“We focus mainly on spreading awareness about the deaf and building accessibility for them. Most successful deaf businessmen I encountered in India are ones who inherit companies from their forefathers. The deaf individuals who started their firms from the scratch are very few in number.”
Aqil believes the key is to build confidence in order to have more startups employing and being run by hearing-impaired individuals in India. According to him, Inspiralive exists to show that is possible and to transmit that confidence to others needing it.
In all its years of existence, Inspiralive has worked with several organisations that work on initiatives for hearing impaired people in the country as well as in the US and Denmark. Working with Mook Badhir Mandal, Association of the Deaf at Vadodara, Inspiralive made its most revolutionary impact by developing the ISL dictionary website.
Vocabulary can be translated into ISL with the help of definitions, and ISL videos are displayed on the site. Likewise, there is a children’s version of ISL with basic ABC finger spelling. On the same website, there are several news updates, encyclopaedia and health awareness articles that are also narrated in ISL. Therefore, this visually-interactive website is very valuable for educational accessibility of the hearing-impaired people, since most of them are deprived of a proper method of education in their early childhood.
Inspiralive also played an active role in National Association of the Deaf (NAD), in its mission to pass the ‘Rights of Persons with Disabilities.’ They developed the NAD website, which has proven to be a powerful accessibility tool for the hearing impaired, with written information portrayed in ISL. Also, the navigation menu items are in form of animated GIFs developed by the team. For his actions and dedication, Aqil was elected the Vice President of NAD in April 2017.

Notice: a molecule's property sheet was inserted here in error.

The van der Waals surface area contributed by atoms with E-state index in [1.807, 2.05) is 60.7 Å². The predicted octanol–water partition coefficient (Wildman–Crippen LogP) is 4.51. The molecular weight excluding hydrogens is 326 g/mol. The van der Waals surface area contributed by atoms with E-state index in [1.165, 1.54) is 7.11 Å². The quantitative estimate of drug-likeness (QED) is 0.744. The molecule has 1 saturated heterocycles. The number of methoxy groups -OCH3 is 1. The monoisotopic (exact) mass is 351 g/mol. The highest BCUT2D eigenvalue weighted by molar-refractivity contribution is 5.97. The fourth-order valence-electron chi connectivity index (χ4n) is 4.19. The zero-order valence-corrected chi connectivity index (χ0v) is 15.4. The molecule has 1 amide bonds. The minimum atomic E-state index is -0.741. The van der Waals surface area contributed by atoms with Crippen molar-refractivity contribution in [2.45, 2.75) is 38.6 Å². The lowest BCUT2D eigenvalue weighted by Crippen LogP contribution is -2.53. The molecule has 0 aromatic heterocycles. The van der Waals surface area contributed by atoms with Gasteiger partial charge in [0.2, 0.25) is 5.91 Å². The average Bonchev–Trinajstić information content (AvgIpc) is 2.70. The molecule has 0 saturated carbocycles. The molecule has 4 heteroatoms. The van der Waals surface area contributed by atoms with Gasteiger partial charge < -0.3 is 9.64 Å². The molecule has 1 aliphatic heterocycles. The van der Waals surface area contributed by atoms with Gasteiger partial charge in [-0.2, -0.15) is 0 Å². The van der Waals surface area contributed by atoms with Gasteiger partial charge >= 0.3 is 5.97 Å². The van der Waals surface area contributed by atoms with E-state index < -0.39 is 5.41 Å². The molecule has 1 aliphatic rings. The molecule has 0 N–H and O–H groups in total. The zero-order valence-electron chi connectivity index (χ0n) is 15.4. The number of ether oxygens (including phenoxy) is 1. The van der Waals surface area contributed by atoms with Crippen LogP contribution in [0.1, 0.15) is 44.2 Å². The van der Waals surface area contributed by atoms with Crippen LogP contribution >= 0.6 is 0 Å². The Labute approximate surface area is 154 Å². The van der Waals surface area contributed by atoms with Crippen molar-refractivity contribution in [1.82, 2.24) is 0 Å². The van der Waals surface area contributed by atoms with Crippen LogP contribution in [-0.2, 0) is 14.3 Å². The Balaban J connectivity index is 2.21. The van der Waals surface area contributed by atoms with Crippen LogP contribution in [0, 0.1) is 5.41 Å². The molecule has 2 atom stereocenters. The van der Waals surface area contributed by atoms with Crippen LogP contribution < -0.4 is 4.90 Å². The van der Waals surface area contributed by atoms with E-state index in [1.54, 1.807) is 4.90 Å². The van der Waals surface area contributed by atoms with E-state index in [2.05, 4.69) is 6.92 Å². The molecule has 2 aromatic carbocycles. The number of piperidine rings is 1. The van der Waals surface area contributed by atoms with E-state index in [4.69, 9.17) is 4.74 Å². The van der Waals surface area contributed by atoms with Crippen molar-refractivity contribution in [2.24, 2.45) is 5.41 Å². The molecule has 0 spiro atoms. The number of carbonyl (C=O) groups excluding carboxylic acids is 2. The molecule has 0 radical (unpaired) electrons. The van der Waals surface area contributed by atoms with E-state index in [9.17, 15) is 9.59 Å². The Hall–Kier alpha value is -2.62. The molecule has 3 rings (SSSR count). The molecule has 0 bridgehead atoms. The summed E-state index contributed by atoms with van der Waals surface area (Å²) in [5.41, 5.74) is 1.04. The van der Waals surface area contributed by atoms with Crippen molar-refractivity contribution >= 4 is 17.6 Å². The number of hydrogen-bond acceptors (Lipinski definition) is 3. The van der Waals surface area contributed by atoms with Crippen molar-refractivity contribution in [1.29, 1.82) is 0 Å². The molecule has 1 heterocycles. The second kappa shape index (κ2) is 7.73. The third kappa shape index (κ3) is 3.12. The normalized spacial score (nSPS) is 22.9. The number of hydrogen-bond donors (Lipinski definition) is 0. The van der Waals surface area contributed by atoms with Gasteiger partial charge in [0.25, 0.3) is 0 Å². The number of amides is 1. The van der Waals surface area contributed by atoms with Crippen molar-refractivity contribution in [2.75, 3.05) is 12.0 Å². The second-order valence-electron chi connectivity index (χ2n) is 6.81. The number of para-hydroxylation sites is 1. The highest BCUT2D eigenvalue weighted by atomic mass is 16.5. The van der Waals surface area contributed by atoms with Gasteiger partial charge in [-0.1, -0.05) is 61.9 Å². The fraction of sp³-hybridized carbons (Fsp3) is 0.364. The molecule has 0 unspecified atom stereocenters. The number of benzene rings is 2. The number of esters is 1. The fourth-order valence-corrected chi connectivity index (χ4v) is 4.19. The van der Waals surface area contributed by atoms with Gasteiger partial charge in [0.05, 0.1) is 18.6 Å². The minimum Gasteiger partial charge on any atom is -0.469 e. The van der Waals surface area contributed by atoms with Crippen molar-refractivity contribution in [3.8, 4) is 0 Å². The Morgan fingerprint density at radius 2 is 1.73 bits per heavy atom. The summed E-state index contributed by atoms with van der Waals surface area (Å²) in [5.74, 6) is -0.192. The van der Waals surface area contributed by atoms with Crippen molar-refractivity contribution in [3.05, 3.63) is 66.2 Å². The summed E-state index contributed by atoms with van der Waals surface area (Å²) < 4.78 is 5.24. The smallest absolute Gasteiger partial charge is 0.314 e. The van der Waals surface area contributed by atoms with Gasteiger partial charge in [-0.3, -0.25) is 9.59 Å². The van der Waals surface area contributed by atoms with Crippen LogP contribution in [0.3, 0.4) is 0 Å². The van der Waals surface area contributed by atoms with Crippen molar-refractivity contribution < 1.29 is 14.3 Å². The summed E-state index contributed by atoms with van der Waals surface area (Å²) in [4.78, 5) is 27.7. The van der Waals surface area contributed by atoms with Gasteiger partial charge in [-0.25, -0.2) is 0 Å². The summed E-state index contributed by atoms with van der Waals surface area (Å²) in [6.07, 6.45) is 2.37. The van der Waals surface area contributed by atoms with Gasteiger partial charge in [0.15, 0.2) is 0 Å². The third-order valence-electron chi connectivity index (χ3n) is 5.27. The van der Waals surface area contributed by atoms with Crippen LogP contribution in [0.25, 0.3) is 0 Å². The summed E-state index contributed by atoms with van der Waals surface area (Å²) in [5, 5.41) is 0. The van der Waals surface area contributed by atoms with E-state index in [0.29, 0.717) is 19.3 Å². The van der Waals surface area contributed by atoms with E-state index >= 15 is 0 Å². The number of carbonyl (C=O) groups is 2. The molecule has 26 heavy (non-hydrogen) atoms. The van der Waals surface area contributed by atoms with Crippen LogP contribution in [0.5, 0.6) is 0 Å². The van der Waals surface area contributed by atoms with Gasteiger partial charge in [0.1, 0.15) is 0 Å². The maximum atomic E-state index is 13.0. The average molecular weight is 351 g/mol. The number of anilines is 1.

At the moment, Inspiralive is working on developing a website for Yuva Association of the Deaf (YAD) with the goal of ensuring that hearing-impaired youth are given proper access to education and awareness.
Though what maybe one of the quietest firms in India, their ideas and achievements have made a resounding impact. Through these attempts and endeavours Inspiralive has reached out to over 30,000 hearing-impaired individuals so far.
Aqil, a recipient of the NCPEDP Mphasis Universal Design Award this year, aspires to improve the accessibility, in terms of appropriate technology developed to ensure that hearing-impaired people have equal access to information and communication.
“I hope to convince the Indian government to consider the provision of accessibility for the deaf, such as setting up of closed captions in every TV channel, provision of sign language interpreters in public services, video relay services to enable deaf to make phone calls, flashing lights in lieu of ringing phone/doorbells, emergency alarm etc” he says.
Since news on television channels do not come with closed captions for every spoken word, Aqil has started working with a company in establishing daily news updates in sign language along with planning stages of organizing The Deaf Expo for promotion of awareness on deafness.
Ending on a note expressing the desire to inspire the disabled and make them feel alive, Inspiralive urges everyone to learn ISL and build a bridge between themselves and individuals with hearing impairment.